Submit All Required Forms and Documents Required by Municipal Ordinance for Your Application to Trigger the Time of Application Rule
On June 20, 2018, the Supreme Court of New Jersey affirmed the Appellate Division decision in Dunbar Homes, Inc. v. Zoning Board of Adjustment of Franklin Township, which analyzes the “time of application” rule and reiterates that developers must submit all forms and all documents required by municipal ordinance in order to trigger the “time of application” rule. Under the Municipal Land Use Law, N.J.S.A. 40:55D-1 to -136, the “time of application” rule provides that “development regulations which are in effect on the date of submission of an application for development shall govern the review of that application for development…” N.J.S.A. 40:55D-10.5. The “time of application” rule was enacted in 2011 in order to prohibit municipalities from enacting ordinances in response to an application for development by a developer or property owner.
In Dunbar Homes, Inc., the Supreme Court addressed the question as to “whether an application for development that does not include all required materials should be considered ‘an application for development’ for purposes of the [time of application] rule, N.J.S.A. 40:55D-10.5.” The Supreme Court relied upon the definition of “application for development”, a term found in the “time of application” rule, which expressly is defined as “the application form and all accompanying documents required by ordinance for approval for a subdivision plat, site plan, planned development, cluster development, conditional use, zoning variance or direction of the issuance of a permit.” N.J.S.A. 40:55D-3. Thus, the exact contents of an “application for development” is left to the discretion of the municipality as enacted in the governing ordinance in accordance with its delegated municipal powers. The Supreme Court noted that a checklist of application components provided in an ordinance is sufficient, as the list is anticipated in and provided in the definition of “application for development”, N.J.S.A. 40:55D-3. Applying the requirement that developers must submit all forms and all documents required by ordinance should result in consistency statewide, with the hope that the zoning officer compare the contents of the submission with the requirements of the ordinance.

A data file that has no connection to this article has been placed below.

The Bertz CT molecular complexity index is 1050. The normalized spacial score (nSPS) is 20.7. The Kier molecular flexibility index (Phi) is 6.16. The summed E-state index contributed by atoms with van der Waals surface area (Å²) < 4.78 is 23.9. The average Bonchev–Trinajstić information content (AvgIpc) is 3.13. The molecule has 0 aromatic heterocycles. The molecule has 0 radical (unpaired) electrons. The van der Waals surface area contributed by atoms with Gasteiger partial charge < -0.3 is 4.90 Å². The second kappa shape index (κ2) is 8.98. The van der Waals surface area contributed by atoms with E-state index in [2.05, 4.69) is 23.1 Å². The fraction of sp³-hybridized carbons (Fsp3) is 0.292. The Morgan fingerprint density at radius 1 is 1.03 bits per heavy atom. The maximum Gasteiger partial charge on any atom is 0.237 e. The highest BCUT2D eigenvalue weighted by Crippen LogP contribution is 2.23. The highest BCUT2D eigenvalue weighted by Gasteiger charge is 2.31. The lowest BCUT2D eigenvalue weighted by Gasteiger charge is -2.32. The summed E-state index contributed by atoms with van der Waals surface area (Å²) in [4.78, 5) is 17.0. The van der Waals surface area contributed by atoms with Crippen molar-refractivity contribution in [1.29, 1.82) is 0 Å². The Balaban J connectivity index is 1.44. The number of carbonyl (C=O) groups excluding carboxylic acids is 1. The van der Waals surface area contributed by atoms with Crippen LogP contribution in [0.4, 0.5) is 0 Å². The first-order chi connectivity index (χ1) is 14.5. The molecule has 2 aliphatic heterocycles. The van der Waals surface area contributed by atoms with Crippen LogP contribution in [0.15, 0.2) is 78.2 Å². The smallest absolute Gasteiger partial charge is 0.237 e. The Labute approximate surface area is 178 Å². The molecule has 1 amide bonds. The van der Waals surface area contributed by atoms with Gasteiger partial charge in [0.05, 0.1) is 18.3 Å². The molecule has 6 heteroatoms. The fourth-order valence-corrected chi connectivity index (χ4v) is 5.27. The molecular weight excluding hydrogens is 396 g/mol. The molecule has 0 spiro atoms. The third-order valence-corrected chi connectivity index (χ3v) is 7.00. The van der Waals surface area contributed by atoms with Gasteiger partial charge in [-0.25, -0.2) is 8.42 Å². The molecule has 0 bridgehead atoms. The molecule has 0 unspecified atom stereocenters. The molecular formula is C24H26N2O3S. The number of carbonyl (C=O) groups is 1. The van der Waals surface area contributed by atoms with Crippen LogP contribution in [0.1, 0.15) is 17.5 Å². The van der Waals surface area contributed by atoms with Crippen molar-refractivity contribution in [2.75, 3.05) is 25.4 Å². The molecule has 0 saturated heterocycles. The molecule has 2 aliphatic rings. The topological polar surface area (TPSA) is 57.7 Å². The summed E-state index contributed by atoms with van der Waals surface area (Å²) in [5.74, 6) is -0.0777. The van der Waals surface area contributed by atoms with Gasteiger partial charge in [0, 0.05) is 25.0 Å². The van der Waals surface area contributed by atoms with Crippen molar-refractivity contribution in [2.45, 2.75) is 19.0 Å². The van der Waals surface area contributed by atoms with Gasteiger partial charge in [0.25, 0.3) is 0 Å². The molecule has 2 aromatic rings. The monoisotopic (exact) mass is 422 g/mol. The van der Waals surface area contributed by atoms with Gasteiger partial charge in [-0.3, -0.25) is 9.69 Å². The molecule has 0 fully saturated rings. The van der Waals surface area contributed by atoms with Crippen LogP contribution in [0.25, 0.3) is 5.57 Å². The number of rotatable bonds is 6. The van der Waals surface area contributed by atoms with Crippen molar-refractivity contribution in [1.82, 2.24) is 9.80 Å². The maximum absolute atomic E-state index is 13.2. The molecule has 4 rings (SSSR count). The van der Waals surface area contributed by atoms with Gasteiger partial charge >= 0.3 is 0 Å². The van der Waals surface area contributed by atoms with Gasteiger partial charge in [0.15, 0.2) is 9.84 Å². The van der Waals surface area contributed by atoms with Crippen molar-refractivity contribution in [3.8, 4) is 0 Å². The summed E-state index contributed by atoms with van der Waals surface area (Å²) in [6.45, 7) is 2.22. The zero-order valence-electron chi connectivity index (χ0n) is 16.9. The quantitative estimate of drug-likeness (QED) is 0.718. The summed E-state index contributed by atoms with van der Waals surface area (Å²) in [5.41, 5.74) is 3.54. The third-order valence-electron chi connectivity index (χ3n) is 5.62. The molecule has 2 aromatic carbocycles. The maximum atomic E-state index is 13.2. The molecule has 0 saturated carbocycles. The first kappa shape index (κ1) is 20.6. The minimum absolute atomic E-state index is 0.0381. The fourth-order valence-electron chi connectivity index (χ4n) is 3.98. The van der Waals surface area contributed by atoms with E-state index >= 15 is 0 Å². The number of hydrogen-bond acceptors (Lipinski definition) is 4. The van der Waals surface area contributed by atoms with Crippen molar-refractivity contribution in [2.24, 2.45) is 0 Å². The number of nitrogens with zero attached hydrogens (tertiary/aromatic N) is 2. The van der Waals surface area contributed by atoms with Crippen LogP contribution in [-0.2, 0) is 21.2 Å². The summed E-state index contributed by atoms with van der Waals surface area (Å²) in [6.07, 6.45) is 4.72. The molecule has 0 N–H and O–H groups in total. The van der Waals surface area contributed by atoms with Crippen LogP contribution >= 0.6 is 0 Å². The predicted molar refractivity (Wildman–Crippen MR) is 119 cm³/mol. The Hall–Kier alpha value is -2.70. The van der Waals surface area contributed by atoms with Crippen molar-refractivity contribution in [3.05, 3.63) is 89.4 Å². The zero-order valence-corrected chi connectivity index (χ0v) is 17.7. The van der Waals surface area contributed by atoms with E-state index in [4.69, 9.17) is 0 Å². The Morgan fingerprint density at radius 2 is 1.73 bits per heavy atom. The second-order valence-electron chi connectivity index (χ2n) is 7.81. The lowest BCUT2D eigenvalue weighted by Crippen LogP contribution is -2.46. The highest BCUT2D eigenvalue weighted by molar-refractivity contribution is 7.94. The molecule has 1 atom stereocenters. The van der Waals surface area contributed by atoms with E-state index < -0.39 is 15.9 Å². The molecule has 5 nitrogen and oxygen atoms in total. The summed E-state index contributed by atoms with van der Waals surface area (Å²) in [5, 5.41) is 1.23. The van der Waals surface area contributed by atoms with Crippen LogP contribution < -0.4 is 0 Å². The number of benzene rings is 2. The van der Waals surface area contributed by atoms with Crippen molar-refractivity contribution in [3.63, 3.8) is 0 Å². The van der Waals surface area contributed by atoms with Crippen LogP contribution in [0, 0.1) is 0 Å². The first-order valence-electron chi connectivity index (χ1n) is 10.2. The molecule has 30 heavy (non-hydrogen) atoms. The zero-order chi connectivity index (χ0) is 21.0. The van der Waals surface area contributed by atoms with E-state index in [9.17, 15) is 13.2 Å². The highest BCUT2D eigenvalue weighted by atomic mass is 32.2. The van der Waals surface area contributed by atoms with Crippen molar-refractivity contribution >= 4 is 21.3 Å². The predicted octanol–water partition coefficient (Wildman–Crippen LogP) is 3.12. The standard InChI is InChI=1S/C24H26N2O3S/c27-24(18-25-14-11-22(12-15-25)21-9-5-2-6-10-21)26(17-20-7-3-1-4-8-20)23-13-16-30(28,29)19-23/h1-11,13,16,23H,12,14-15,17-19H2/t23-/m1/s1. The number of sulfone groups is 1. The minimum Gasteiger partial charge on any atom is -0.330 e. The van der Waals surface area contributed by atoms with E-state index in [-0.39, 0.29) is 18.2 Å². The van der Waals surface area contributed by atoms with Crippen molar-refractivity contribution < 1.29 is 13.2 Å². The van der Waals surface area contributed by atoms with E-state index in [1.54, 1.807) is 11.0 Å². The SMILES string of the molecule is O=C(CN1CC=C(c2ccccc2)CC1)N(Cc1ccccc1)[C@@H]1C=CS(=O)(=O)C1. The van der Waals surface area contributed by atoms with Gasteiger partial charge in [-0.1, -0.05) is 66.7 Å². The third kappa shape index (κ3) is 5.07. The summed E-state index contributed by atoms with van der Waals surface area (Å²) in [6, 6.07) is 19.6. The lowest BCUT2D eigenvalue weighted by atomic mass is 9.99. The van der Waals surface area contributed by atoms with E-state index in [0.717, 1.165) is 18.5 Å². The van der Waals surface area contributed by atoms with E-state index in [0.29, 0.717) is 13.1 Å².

Nonetheless, the Supreme Court noted “important practical limitations” if the applicant does not include all required documents and information: (1) noting that an application is not rendered “incomplete” simply because the municipality requires “correction of any information found to be error and submission of additional information not specified in the ordinance or any revisions in the accompanying documents.” N.J.S.A. 40:55D-10.3 and (2) while the applicant can request a waiver from requirements of the ordinance as to information or documents it deems “not pertinent” or “extraneous”, if the request is timely submitted with the other required materials, the “time of the application” rule would “provisionally trigger’, if the board grants the waiver and the application is deemed complete. However, the ultimate risk will be on the applicant if the board denies the waiver, its decision will be subject to further review. Other practical limitations, such as in the case of bifurcated submission, may also present themselves in the near future.
The bottom line is that the only sure approach to triggering the protections of the “time of application” rule, is for property owners and developers to include all forms and documents required by municipal ordinance in its application for development.